"1969" is effectively created and very skillfully performed. Those expecting some Big Message will be disappointed, but it seems wise to avoid a simplistic summary. The voices were sometimes unclear. The final link to 2011 seemed a little forced.

It was wonderful to have the opportunity to attend this significant concert, and major credit goes to Steve Seifert, the imaginative director of the Newman Center Presents series at the Univ. of Denver. He clearly knows what is worthwhile and engaging in today's new music world. Steve has also managed to bring us Gabriel Kahane, Burkina Electra, Andy Akiho, Evan Ziporyn, Michael Harrison, and So Percussion. Next season, he's developing some impressive plans bringing the hot JACK Quartet to town.

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Stephen Seifert

Amidst today's panic about dwindling classical audiences, it's impressive that this Denver concert drew about the same-sized audience as the New York concert. It helps that Denver's main classical critic, the Denver Post's astute Kyle MacMillan, has enthusiastically written about these new music concerts.

Lest we take such presentations for granted, I note how the Univ. of Colorado's Artist Series in Boulder for years has settled for safe, conservative, unadventurous programming. They could learn from their southern neighbors.

Saturday, March 26, 2011

Kahane Duo Dazzles Denver

“Crossover” concerts usually fail, but Friday night’s blended genre concert at Denver’s Newman Center was a resounding success, a convincing presentation of indie pop and standard classical. That the two performers were father and son warmly enriched the evening.

While local audiences are familiar with the fine pianist and conductor Jeffery Kahane (who was Music Director of the Colorado Symphony for years), I suspect the big discovery of the night was his multi-talented son Gabriel.

Gabriel and Jeffrey opened with Bach effectively arranged by György Kurtág for two-pianos, which easily segued into a Gabriel composition.

Gabriel next discussed “Chuck” Ives, seeing him as a “father of avant-garde” and one of the earliest creators of mashups. He touchingly sang two Ives songs during the concert, along with Samuel Barber’s charming “Pangur” song from his Hermit Cycle.

The longest set of the intermission-less concert was prefaced by Jeffrey recalling the original Schubertiade events, where the gang gathered to play a potpourri of Schubert's music, along with other music, poetry readings, dancing, etc. Whereupon father and son performed their own such mini event. Jeffery alternated Schubert Impromptus with Gabriel performing his own engaging songs (accompanying himself on both piano and guitar), including “Durrants,” “North Adams” (about a father and son walking in the woods) from his eponymous 2008 debut CD, as well as “LA.”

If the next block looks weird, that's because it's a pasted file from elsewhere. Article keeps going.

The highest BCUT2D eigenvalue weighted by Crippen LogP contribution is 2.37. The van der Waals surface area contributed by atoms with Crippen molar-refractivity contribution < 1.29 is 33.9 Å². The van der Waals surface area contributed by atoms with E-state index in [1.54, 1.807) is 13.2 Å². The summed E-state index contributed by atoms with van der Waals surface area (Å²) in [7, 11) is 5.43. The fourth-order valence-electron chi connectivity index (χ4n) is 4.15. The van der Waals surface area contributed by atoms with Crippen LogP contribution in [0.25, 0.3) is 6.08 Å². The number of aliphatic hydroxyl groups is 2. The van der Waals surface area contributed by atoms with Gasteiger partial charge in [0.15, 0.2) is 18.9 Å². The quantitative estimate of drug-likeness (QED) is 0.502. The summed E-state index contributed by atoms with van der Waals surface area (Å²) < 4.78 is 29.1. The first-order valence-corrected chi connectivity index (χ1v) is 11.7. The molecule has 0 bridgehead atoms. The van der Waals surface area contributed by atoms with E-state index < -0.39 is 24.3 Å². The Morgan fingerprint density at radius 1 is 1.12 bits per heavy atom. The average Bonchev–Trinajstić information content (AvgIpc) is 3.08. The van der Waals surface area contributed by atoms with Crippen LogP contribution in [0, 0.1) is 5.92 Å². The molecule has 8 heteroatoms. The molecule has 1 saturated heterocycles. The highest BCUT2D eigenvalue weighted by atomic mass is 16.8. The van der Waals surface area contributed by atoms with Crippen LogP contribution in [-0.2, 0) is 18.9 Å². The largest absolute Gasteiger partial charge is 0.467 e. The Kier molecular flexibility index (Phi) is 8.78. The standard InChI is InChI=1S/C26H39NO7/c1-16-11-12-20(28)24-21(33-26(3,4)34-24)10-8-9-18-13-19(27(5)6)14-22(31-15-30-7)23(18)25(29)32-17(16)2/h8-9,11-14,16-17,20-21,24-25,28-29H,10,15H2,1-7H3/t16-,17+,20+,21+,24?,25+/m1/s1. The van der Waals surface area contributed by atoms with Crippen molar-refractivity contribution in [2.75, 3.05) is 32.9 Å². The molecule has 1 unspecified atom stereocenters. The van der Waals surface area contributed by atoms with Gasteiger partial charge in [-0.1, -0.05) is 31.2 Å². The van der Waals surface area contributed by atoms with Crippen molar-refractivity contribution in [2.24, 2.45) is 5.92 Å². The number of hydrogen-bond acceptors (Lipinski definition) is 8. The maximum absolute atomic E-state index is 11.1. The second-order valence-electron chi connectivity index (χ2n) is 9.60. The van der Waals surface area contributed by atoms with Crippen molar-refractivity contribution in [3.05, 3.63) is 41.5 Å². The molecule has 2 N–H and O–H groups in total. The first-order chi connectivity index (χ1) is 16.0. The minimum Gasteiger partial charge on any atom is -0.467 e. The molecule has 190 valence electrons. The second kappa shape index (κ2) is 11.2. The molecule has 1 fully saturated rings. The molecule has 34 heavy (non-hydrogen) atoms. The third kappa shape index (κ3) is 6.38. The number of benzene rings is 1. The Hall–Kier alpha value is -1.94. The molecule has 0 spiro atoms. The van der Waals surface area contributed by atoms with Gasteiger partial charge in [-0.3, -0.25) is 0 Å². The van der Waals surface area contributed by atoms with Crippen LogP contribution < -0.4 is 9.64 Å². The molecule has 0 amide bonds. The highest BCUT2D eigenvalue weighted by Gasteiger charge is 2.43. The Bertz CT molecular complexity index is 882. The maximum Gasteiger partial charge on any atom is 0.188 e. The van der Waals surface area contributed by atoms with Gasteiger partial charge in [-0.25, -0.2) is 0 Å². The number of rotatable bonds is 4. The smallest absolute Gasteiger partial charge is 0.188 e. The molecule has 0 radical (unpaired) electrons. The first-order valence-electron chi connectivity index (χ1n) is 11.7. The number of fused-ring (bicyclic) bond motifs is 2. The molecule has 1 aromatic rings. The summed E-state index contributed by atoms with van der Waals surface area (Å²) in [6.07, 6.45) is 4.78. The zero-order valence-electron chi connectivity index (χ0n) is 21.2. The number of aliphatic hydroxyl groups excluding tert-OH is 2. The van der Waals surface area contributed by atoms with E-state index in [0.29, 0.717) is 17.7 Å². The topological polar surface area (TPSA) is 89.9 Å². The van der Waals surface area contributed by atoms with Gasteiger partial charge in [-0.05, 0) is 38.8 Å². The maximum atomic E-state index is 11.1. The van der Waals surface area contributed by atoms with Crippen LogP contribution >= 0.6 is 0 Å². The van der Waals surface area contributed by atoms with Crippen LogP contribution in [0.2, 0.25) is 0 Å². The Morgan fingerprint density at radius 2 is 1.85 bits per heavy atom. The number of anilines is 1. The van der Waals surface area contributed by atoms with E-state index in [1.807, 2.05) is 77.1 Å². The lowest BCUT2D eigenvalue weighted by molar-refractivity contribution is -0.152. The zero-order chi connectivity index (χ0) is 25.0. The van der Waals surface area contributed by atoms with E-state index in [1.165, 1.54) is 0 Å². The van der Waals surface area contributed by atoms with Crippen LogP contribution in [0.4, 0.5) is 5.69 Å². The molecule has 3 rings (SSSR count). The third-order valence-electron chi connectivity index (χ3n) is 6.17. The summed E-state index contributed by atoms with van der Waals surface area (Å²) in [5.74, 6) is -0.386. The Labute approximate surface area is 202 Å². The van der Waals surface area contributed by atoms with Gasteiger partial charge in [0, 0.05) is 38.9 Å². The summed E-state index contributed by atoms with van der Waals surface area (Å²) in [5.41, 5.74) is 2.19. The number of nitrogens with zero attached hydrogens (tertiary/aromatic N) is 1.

Jeffrey then performed the meaty, engaging Django: Tiny Variations on a Big Dog, written by Gabriel for him and premiered at Lincoln Center’s Alice Tully Hall, described by The New York Times as “most striking, if only for the virtuosity and varied stylistic sensibility it demanded.”

Gabriel also performed a song from his Craigslist Lieder collection, which initially brought him recognition as an emerging talent. This tag-team concluded the concert with an arrangement of a traditional tune by Benjamin Britten, whom apparently they both revere.

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This first-ever such concert was conjured up by mastermind Steve Seifert, the imaginative, adventurous Executive Director of Newman Center Presents.

I don’t recall ever experiencing a concert with this type of diversified richness, merging sophisticated pop with classical, featuring an abundantly talented father and son duo. Some comments from Gabriel in the program notes help explain his evolution, remarking that he grew up “amidst snippets of Brahms 2nd Piano Concert and Mozart K. 482, Paul Simon's Graceland and the Beatles’ Sgt. Pepper.” It all comes together because of certain intrinsic values that transcend genre, such as “attention to solid architecture, quality of sound, and above all, emotional integrity.”

Even more impressive is that we really only saw the indie pop side of Gabriel, who also composes “serious” new music. The Kronos Quartet commissioned a string quartet which will debut in May, and that same month, a work commissioned by the Los Angeles Philharmonic will also debut, to be conducted by John Adams.